In an effort to support research needed to evaluate methodologies that help maintain and improve cow health while conforming to organic regulations, the U.S. Department of Agriculture’s National Institute of Food and Agriculture has awarded a $1.4 million grant to a team co-led by \Dr. Pablo Pinedo, a D.V.M. who is an assistant professor in the Department of Animal Sciences at Colorado State University.
“Dairy is the second largest segment of organic agriculture,” said Pinedo. “So, we need to continue developing science-based approaches for prevention and treatment of disease. We need procedures based on studies that are supported by rigorous research. Our long-term goal is to contribute to a better health that will result in better cow welfare.”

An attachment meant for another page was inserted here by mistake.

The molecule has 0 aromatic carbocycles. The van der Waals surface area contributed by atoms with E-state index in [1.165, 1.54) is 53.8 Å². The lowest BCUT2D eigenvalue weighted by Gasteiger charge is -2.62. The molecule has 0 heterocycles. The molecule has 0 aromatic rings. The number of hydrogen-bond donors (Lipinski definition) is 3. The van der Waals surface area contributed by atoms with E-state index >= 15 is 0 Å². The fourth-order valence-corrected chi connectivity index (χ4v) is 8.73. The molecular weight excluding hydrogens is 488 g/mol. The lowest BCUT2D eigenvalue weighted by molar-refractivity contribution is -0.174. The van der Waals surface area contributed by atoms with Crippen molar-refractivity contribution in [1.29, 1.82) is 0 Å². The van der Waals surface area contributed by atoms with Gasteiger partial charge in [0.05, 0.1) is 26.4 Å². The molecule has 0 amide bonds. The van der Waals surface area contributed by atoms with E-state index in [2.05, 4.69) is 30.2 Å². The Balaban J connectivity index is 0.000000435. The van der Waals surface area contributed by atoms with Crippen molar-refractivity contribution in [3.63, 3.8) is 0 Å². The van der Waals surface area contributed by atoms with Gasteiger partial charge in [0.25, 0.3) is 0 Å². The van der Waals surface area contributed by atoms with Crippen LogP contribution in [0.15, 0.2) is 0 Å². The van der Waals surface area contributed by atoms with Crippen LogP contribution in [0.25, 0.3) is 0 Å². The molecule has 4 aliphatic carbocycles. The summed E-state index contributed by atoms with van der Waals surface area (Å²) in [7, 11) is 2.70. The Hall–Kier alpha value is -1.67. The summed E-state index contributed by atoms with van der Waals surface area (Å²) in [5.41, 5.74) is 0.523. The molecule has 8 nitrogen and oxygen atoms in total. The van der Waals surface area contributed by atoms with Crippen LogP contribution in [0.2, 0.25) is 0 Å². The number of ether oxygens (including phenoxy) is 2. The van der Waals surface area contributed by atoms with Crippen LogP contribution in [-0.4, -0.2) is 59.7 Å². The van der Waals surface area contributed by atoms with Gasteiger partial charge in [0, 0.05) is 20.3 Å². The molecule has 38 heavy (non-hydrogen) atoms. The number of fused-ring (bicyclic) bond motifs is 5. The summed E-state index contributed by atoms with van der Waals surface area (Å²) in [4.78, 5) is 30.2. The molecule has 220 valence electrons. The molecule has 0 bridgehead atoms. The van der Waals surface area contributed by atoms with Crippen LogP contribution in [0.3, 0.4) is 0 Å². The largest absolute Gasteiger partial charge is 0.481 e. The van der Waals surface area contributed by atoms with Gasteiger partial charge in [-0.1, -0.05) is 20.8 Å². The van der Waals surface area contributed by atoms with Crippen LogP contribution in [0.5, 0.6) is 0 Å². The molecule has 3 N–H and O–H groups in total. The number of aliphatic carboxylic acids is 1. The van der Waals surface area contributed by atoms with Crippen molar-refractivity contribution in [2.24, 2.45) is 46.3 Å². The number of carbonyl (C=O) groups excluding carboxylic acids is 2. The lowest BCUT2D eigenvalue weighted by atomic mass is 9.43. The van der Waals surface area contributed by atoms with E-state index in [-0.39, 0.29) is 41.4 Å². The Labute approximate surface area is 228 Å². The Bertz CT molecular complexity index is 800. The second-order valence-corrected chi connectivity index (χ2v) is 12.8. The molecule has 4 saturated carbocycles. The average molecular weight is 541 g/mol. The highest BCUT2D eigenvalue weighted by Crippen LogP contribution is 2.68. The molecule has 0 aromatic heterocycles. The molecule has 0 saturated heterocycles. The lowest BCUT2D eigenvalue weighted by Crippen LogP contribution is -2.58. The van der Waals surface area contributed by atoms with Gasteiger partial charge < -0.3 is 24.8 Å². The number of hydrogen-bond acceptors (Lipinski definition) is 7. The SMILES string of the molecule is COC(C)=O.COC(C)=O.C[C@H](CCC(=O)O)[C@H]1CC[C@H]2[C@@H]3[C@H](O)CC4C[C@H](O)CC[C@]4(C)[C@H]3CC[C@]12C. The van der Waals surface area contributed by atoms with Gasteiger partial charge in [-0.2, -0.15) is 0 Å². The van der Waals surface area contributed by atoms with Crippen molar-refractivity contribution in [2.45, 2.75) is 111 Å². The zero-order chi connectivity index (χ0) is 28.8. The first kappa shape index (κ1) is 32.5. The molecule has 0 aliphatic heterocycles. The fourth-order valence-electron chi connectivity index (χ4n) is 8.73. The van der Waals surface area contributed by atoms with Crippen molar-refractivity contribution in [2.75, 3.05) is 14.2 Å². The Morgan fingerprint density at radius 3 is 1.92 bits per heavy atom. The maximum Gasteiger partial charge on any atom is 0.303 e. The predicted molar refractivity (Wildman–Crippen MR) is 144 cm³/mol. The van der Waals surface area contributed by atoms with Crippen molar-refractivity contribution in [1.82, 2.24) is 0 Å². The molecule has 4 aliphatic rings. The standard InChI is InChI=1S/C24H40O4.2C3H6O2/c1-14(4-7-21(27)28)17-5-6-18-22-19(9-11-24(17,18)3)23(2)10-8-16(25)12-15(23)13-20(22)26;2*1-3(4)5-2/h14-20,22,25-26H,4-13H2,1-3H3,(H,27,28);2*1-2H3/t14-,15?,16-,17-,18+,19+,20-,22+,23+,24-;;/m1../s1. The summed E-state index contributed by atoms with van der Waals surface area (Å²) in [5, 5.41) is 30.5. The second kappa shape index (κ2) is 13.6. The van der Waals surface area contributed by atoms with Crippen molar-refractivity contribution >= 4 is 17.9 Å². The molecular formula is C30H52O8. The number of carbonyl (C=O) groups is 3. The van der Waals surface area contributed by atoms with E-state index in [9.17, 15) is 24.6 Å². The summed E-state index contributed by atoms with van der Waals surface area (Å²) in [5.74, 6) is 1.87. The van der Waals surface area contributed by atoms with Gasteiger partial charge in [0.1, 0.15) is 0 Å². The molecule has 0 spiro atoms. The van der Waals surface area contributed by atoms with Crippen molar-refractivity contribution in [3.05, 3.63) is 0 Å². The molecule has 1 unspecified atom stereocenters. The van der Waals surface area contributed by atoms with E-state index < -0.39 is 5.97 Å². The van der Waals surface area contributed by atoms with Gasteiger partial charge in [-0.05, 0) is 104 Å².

In a collaborative initiative, researchers from the University of Minnesota, Colorado State University and Kansas State University will come together to test and develop new treatment strategies for organic dairies and take what they have learned to other producers and dairy practitioners throughout Colorado and across the country.
One challenge facing organic dairy researchers is that organic dairies are typically much smaller than conventional dairies, making it hard to find animal populations of a suitable size for studies. To help overcome this challenge, Pinedo and the team are partnering with Aurora Organic Dairy, which will open the doors to its large herd in Colorado for this study.
“We are looking forward to working together with CSU to accomplish the goals set up by the different research trials,” said Juan Velez, chief agricultural officer at Aurora Organic Dairy. “Cow health and welfare are priorities for us.”